Albirex Niigata

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Albirex Niigata
Full name Albirex Niigata
Nickname(s) Albi
Founded 1955; 64 years ago (1955)
Ground Denka Big Swan Stadium,
Capacity 42,300
Chairman Mitsugu Tamura
Manager Masakazu Suzuki
League J2 League
2018 J2 League, 16th
Website Club website
Current season

Albirex Niigata (アルビレックス新潟, Arubirekkusu Nīgata) is a Japanese J2 League association football club based in Niigata. In 2003, while still playing in the second tier of Japanese football (J2), Albirex attracted the best average crowd in the country of over 30,000. Since promotion to J1 in 2004 they have recorded an average crowd of over 38,000, and in 2005 Albirex were the first ever club in Japan to record an average gate of over 40,000.[1]


For many years it had been a local autonomous amateur club, Niigata 11, that could never hope to see the light of day in an old Japan Soccer League dominated almost entirely by company teams. The creation of the J. League spurred the club to rise, and in the 1990s it began climbing fast through the divisions.[2]

In 1998, Albirex Niigata joined the Japan Football League, and was merged into the J2 league after its creation in 1999. The team gradually became competitive and on 2001 and 2002 it came close to getting promoted to J1 and in 2003,[3] it became the champion of J2 and finally joined the top flight.

The team name is made from combining the star Albireo of the constellation Cygnus (the Swan) and the Latin word Rex meaning 'king'.[4] In 1997, due to copyright issues, the team name was changed from Albireo Niigata to the current Albirex Niigata.

In 2007, the uniform color will change. Until 2006, the color was orange – blue – orange, but from 2007 the color will be orange – orange – orange. This coordinate has not been adopted since 1996 when the team professionalized.

The success in Albirex Niigata gave a big impact to the entire Japanese sporting world including the professional baseball. It is because commercial correctness of structure of professional sports, and a regional sticking (effectiveness in Japan) was proven also in the local mainstay city. Moreover, it came for clarifying the possession of energy that it was farther larger than the expectation of the sports market in the local city without the population of the metropolitan area in the past, and local city citizens' localism feelings are very bigger to influence other a lot of sports and municipality.[1]

Team name transition

  • Niigata Eleven SC (Soccer Club) (1955)
  • Albireo Niigata FC (1995)
  • Albirex Niigata (1997)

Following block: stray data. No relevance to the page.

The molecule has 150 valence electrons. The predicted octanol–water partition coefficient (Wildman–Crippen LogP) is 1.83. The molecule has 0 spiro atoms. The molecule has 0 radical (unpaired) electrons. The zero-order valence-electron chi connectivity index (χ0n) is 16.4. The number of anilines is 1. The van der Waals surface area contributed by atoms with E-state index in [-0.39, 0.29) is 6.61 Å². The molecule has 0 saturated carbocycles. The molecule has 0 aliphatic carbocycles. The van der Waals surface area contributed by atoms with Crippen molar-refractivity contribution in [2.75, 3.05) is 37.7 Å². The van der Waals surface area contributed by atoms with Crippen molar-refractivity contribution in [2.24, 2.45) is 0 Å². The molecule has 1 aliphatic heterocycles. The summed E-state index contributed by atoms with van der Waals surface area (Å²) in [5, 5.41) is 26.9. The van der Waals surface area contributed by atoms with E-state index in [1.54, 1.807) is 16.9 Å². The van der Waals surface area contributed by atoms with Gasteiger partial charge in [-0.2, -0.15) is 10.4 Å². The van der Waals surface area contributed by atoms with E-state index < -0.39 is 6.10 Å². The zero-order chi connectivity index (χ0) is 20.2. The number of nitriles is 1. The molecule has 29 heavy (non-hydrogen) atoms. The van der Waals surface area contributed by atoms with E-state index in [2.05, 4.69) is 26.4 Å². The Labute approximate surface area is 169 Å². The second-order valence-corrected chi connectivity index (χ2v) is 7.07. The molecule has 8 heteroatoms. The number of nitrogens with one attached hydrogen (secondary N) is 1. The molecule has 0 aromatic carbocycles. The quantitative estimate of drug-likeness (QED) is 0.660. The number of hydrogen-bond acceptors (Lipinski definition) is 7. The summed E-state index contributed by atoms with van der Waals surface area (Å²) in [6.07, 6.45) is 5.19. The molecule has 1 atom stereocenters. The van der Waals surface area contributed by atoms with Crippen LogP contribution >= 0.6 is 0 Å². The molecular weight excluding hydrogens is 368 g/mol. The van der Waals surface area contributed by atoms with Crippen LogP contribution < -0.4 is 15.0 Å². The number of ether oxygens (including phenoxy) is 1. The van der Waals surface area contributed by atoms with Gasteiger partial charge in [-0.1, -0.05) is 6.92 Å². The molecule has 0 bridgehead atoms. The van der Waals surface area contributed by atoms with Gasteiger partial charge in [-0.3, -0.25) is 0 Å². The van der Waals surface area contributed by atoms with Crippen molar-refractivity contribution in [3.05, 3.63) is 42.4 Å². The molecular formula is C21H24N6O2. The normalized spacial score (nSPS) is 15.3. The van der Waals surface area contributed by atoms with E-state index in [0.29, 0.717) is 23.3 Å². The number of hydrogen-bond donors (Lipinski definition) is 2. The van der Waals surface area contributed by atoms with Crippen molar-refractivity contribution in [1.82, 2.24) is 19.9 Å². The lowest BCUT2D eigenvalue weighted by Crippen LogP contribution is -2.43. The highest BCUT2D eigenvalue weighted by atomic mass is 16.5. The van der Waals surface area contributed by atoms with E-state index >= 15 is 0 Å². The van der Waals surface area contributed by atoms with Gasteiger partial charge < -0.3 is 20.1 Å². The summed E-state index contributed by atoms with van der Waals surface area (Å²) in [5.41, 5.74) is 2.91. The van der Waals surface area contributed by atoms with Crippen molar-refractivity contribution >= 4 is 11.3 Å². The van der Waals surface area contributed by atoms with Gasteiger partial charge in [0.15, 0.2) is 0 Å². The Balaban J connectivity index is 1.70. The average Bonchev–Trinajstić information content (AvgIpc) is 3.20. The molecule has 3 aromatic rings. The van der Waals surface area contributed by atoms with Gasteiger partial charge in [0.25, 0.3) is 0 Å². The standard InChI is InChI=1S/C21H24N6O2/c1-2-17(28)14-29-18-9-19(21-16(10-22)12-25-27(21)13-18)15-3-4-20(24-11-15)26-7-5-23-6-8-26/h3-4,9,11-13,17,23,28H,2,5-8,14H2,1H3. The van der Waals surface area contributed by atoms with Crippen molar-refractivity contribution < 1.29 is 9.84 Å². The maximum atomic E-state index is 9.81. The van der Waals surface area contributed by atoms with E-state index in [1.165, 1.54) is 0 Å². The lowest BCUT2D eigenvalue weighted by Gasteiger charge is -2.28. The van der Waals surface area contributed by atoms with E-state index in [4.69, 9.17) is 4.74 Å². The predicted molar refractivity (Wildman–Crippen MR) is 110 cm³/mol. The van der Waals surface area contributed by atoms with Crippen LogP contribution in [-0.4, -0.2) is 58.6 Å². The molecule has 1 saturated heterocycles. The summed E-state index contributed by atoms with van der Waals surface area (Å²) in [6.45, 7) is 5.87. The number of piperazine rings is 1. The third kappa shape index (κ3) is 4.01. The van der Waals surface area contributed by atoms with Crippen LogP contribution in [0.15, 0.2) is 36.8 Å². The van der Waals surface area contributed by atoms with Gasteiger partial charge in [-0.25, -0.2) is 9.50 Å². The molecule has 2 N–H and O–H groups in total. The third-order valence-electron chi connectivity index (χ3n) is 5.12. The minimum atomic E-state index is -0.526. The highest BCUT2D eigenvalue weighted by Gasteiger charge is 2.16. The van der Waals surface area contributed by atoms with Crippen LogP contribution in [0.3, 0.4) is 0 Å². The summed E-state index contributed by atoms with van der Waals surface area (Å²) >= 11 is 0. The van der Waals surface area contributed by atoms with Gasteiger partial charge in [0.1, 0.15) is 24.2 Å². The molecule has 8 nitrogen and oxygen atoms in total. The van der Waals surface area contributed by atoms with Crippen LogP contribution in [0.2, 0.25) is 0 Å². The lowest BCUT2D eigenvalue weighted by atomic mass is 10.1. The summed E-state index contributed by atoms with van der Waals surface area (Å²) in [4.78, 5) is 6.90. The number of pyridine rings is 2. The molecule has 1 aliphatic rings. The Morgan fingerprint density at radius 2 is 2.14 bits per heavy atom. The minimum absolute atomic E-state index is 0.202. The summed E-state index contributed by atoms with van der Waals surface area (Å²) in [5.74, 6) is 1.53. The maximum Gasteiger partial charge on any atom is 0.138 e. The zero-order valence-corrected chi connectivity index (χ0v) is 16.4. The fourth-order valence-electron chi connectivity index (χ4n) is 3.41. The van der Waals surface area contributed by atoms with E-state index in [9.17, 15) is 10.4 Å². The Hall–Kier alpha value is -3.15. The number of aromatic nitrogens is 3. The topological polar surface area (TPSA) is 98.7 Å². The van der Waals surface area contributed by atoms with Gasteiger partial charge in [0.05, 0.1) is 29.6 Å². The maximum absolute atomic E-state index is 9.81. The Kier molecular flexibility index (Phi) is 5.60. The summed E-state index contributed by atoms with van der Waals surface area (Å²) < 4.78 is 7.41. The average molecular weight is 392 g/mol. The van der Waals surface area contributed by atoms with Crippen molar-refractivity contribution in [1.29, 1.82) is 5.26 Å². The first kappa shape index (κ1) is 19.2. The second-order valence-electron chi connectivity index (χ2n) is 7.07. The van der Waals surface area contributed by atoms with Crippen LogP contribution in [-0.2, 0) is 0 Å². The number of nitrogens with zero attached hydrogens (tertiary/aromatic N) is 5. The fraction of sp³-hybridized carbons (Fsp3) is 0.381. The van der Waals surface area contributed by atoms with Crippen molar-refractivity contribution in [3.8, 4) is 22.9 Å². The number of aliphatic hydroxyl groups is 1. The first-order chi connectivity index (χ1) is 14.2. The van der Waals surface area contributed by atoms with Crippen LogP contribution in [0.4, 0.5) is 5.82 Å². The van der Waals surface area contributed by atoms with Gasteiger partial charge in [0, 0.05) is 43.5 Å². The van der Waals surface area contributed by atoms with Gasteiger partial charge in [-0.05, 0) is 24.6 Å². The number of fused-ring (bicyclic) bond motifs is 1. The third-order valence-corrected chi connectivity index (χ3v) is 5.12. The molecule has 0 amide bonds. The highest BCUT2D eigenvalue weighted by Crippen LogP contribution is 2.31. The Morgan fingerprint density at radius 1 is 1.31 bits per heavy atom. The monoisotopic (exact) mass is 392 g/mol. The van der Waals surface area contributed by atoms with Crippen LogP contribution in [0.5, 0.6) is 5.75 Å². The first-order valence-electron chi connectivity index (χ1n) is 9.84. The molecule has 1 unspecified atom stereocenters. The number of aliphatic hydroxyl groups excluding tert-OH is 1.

The Big Swan

Joining the J. League in 1999, its home towns are Niigata and Seiro. Until 2003, it used Niigata Perfectural Sport Ground as the home ground but since 2004, the team began using Niigata Stadium Big Swan as well and now plays most of its games there. In 2003,[5] it set a record for highest attendance in the J. League with the cumulative total of around 660,000.[1] Its practice grounds are Albirex's training facilities in Seiro Albillage and the Ijimino Sports Park (五十公野運動公園, Ijimino Undō Kōen) in Shibata.

The club plays its home games in the Niigata Stadium "Big Swan", which is currently called Denka Big Swan Stadium through a sponsorship deal. The stadium was opened in 2001, and has a capacity of 42,300. Prior to this the club had played its matches in the Niigata City Athletic Stadium constructed in 1938 with a capacity of 18,000.

The stadium was the site of two first round matches and one Round of 16 match in the past 2002 FIFA World Cup. It was also the venue for the 2009 National Sports Festival.


Current squad

As of 9 February 2019.[6]

Note: Flags indicate national team as defined under FIFA eligibility rules. Players may hold more than one non-FIFA nationality.

No. Position Player
1 Japan GK Koki Otani
2 Japan DF Kenta Hirose
3 Brazil DF Paulao
4 Japan DF Shun Obu
6 Japan MF Sachiro Toshima
7 Brazil MF Samuel Santos
8 Brazil MF Silvinho
9 Brazil FW Leonardo
10 Japan MF Masaru Kato
11 Japan FW Arata Watanabe
13 Brazil MF Francis
14 Japan FW Tatsuya Tanaka
15 Japan DF Taiki Watanabe
17 Brazil MF Cauê Cecilio
18 Japan MF Ryoma Watanabe
19 Japan FW Kisho Yano
20 Japan MF Shion Homma
No. Position Player
21 Japan GK Yosuke Nozawa
22 Japan MF Shunsuke Mori
23 Japan DF Yasutaka Yanagi
24 Japan DF Naoki Kawaguchi